I’m always trying to find healthy, tasty ways to increase the protein in my teenage daughter’s diet since she declared herself a vegetarian (but not vegan) about three years ago. Greek yogurt contains almost twice as much protein as regular yogurt, with less sodium and sugar, so it’s a great way to help her get enough.
When comparing six different brands of non-fat Greek yogurt I found some variation, but almost all of them consistently outdid regular yogurt with the exception of calcium content. Most brands of Greek yogurt contain between 20 and 23 grams of protein per cup compared to 11 grams per cup of regular American yogurt. In addition, the Greek yogurt brands had from 85 to 105 milligrams of sodium compared to 170 milligrams in regular yogurt. I only analyzed 0% fat, plain, no added sugar Greek yogurt, but it appears that sweet Greek yogurt contains less sugar as well: six to nine grams compared to 16 grams in regular yogurt. I sweeten plain yogurt by mixing in agave nectar – so that I can control the amount of sweetness.
All the brands contain at least two and at most five live active cultures, except the Athenos brand, which contains no probiotics. None of these yogurt brands use cows treated with growth hormones, but only Stonyfield Oikos is certified as organic.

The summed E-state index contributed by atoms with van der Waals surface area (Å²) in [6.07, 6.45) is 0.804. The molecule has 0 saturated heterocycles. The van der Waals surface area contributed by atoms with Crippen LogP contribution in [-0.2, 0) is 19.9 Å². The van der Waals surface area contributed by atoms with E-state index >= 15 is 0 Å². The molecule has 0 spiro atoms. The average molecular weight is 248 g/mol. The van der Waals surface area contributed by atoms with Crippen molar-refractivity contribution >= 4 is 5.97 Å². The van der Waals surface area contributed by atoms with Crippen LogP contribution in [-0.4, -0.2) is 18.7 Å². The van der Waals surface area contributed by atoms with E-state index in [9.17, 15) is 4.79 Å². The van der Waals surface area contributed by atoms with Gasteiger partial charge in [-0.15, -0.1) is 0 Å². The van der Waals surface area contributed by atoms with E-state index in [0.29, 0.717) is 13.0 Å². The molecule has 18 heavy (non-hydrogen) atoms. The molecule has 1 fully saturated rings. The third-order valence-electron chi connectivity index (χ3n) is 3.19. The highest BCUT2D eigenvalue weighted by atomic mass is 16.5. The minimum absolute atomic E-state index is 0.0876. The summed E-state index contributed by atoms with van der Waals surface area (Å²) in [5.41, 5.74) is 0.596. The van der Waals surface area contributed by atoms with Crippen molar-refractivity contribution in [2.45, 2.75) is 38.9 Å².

Regular American yogurt is higher in calcium, with 40% of our daily requirement of calcium while most Greek yogurt contains 30%. Trader Joe’s Greek yogurt (20%) and Fage (25%) are lower in calcium.
Greek yogurt has been strained, so much of the whey is removed and it is a thicker, creamier consistency than traditional American yogurt. This firmer consistency improves the texture when you eat it, but also makes it helpful to use when cooking.
If my daughter had been raised with Greek yogurt rather than our American version, she probably would like eating yogurt but, unfortunately, she is not much of a yogurt fan, so I have to be creative.
It’s easy to throw Greek yogurt in smoothies. My daughter likes yogurt parfaits with fruit and granola from time to time. I make it up and pass it to her on her way to school. I came up with a healthy Strawberry Yogurt “Pie” that can actually be eaten for breakfast, lunch, or dessert, using a granola crust. Try using Greek yogurt in baked goods to add protein and moisture, like in my Pumpkin Yogurt Muffins. Greek yogurt can be substituted into any recipe that uses sour cream, since the consistency is very similar to it, more than regular yogurt is. It’s great in dips too. Mix one part vanilla Greek yogurt with one part peanut butter for a fruit dip. Replace sour cream and/or mayo with plain Greek yogurt in dips and salads like chicken, tuna, and potato salad. Add plain Greek yogurt to mashed potatoes for a more nutritious and creamier side dish. Creamed soups are fantastic with Greek yogurt instead of cream, especially in those soups that have natural sweetness like sweet potatoes and butternut squash. The Greek yogurt evens out the flavor and makes it creamy even when using 0% fat Greek yogurt. This fall, try my Roasted Sweet Potato Soup or Roasted Sweet Potato Chowder if you prefer chunky soup. Go Greek yogurt!